The resulting journey along Israel’s shifting frontier is strange, surreal, and beautiful. It is at once a travel chronicle – rich with diverse cultures, foods, and vistas – and an account of war and displacement. It is alternately inspired by an incredible diversity of hospitable people, and plagued by the sense that something here is going very wrong.

And now, “The Round Trip” has been published as an e-book, in +972 Magazine’s first foray into the format. We’re incredibly excited that after tracking the adventure in real time, our readers can now experience the completed journey, in book form.

The e-book brings you the entirety of the series in one, attractive package. Except for some stylistic edits, the text and the many photographs that made up the original series remain intact. The e-book was produced using the program iBooks Author, so you can click here to buy it if you have an iPad and live in one of these countries.

Buy The Round Trip here>>

If you don’t own an iPad or can’t buy the book due to Apple’s geographic restrictions, we will be happy to send a PDF version in exchange for a donation of $6 or more to +972. You can use this link to donate, and just add a note saying “I would like to receive a copy of The Round Trip.” You can also send us an email at after your donation is confirmed,...

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Israeli plan to offload Eritreans: An affront to international law

Israel’s supposed plan to send tens of thousands of Eritrean asylum seekers to an unspecified African country raises enormous humanitarian, human rights and political concerns.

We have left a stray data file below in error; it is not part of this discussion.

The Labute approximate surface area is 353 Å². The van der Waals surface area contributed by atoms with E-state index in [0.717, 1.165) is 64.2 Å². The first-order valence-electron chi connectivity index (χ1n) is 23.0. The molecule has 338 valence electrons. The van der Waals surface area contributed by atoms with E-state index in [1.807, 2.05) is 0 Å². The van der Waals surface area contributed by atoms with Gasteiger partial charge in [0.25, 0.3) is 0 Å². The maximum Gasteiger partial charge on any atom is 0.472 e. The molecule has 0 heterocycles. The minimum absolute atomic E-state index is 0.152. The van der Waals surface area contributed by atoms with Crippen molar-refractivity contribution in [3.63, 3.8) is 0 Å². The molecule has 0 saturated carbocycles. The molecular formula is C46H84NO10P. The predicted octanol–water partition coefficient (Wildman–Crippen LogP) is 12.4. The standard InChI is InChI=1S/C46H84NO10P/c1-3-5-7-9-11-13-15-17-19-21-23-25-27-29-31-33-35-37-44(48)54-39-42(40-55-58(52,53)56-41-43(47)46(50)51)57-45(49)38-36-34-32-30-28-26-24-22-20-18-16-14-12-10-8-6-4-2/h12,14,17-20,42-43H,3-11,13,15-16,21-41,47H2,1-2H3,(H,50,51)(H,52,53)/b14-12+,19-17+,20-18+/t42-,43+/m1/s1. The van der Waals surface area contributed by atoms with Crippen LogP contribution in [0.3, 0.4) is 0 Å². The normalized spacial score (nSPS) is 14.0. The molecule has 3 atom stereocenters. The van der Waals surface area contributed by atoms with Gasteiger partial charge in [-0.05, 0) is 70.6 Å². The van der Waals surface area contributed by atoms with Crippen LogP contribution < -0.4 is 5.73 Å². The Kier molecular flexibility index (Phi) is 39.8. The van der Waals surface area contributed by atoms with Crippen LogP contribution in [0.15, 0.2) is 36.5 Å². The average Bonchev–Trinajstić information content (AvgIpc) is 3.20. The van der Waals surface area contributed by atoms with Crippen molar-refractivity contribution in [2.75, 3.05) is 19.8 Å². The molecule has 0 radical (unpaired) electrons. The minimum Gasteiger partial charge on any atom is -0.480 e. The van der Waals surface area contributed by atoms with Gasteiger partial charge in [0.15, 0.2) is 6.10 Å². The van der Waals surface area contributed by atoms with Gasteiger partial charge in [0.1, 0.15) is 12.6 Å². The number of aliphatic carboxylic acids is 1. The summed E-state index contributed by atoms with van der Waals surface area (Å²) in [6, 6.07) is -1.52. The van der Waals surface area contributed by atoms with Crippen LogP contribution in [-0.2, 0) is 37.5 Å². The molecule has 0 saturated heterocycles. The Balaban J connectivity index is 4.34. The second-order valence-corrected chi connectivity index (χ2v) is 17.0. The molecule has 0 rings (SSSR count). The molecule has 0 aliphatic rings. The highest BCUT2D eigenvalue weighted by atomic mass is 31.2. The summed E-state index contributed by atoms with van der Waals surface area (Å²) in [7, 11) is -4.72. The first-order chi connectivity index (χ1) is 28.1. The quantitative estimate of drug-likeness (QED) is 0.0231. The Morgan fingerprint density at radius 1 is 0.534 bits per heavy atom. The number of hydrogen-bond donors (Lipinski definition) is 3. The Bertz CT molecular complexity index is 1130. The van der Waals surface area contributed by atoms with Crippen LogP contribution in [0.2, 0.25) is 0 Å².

The 1951 Convention Relating to the Status of Refugees recognizes that:

This is another way of saying that countries bordering conflict zones – often poor and unstable themselves – tend to endure the primary burden of protecting refugees. (Kenya, for example, is presently home to more than half a million refugees.) The resulting concept of “burden sharing” has since become a critical principle of international refugee law.

It is widely accepted that resettlement is meant to function as a mechanism for burden sharing – not, as in what Israel proposes, for rich countries to offload onto poor ones.

Moreover, the resettlement of refugees must ensure the receiving country will go far to actively protect the rights of those being resettled and refrain at all costs from deporting them. From UNHCR:

As for Israel’s stated expectation that it will reject 100 percent of asylum applications filed by Eritreans: I’m curious to know how it will square that with the rest of the world’s recognition that Eritreans are likely to face torture or execution upon deportation home, rendering many of them eligible for refugee status. The same article to which I linked above notes that 74 percent of Eritrean asylum seekers worldwide were recognized as refugees in 2011.

Let’s hope Israel is bluffing. (At the end of this Haaretz report, Or Kashti provides a helpful roundup of all the other times the state has made bogus claims about paying a country to take its refugee population.) But the intention itself is disturbing. We know that Israeli policy is often driven by its demographic interests, which take precedence over human rights and other universal principles. This plan, however, would constitute a particularly egregious declaration that Israel exempts itself from the obligations that come with being a member of the world.

Myths, facts and suggestions: Asylum seekers in Israel

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Palestinian prisoners, Eritrean refugees: On the outskirts of Israeli law